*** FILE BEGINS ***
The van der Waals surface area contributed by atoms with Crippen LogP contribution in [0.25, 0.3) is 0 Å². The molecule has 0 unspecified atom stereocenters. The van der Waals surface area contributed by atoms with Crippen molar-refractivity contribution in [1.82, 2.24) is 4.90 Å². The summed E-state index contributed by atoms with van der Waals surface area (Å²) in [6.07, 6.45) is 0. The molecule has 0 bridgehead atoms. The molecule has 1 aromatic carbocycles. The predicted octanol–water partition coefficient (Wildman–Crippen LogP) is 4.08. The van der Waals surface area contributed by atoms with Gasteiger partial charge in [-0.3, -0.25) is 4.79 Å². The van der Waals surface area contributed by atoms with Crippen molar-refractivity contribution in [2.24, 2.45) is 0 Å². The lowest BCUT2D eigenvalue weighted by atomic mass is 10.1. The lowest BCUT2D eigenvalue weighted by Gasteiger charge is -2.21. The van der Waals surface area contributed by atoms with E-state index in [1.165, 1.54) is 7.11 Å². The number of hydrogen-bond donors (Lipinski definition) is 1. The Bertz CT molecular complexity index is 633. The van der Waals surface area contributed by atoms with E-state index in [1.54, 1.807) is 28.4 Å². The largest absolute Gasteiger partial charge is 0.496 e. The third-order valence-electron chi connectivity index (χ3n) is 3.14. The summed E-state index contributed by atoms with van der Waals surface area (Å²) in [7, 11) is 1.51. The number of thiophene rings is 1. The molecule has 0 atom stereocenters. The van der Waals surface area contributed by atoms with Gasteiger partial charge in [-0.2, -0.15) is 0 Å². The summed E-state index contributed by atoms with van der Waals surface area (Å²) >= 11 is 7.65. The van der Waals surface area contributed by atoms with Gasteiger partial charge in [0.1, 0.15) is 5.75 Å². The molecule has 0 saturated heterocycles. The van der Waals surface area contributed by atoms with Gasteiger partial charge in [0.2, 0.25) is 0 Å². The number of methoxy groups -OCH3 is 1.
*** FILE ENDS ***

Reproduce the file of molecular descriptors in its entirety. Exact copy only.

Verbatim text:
The van der Waals surface area contributed by atoms with Crippen LogP contribution in [0.25, 0.3) is 0 Å². The molecule has 0 unspecified atom stereocenters. The van der Waals surface area contributed by atoms with Crippen molar-refractivity contribution in [1.82, 2.24) is 4.90 Å². The summed E-state index contributed by atoms with van der Waals surface area (Å²) in [6.07, 6.45) is 0. The molecule has 0 bridgehead atoms. The molecule has 1 aromatic carbocycles. The predicted octanol–water partition coefficient (Wildman–Crippen LogP) is 4.08. The van der Waals surface area contributed by atoms with Gasteiger partial charge in [-0.3, -0.25) is 4.79 Å². The van der Waals surface area contributed by atoms with Crippen molar-refractivity contribution in [2.24, 2.45) is 0 Å². The lowest BCUT2D eigenvalue weighted by atomic mass is 10.1. The lowest BCUT2D eigenvalue weighted by Gasteiger charge is -2.21. The van der Waals surface area contributed by atoms with E-state index in [1.165, 1.54) is 7.11 Å². The number of hydrogen-bond donors (Lipinski definition) is 1. The Bertz CT molecular complexity index is 633. The van der Waals surface area contributed by atoms with E-state index in [1.54, 1.807) is 28.4 Å². The largest absolute Gasteiger partial charge is 0.496 e. The third-order valence-electron chi connectivity index (χ3n) is 3.14. The summed E-state index contributed by atoms with van der Waals surface area (Å²) in [7, 11) is 1.51. The number of thiophene rings is 1. The molecule has 0 atom stereocenters. The van der Waals surface area contributed by atoms with Gasteiger partial charge in [-0.2, -0.15) is 0 Å². The summed E-state index contributed by atoms with van der Waals surface area (Å²) >= 11 is 7.65. The van der Waals surface area contributed by atoms with Gasteiger partial charge in [0.1, 0.15) is 5.75 Å². The molecule has 0 saturated heterocycles. The van der Waals surface area contributed by atoms with Gasteiger partial charge in [0.2, 0.25) is 0 Å². The number of methoxy groups -OCH3 is 1.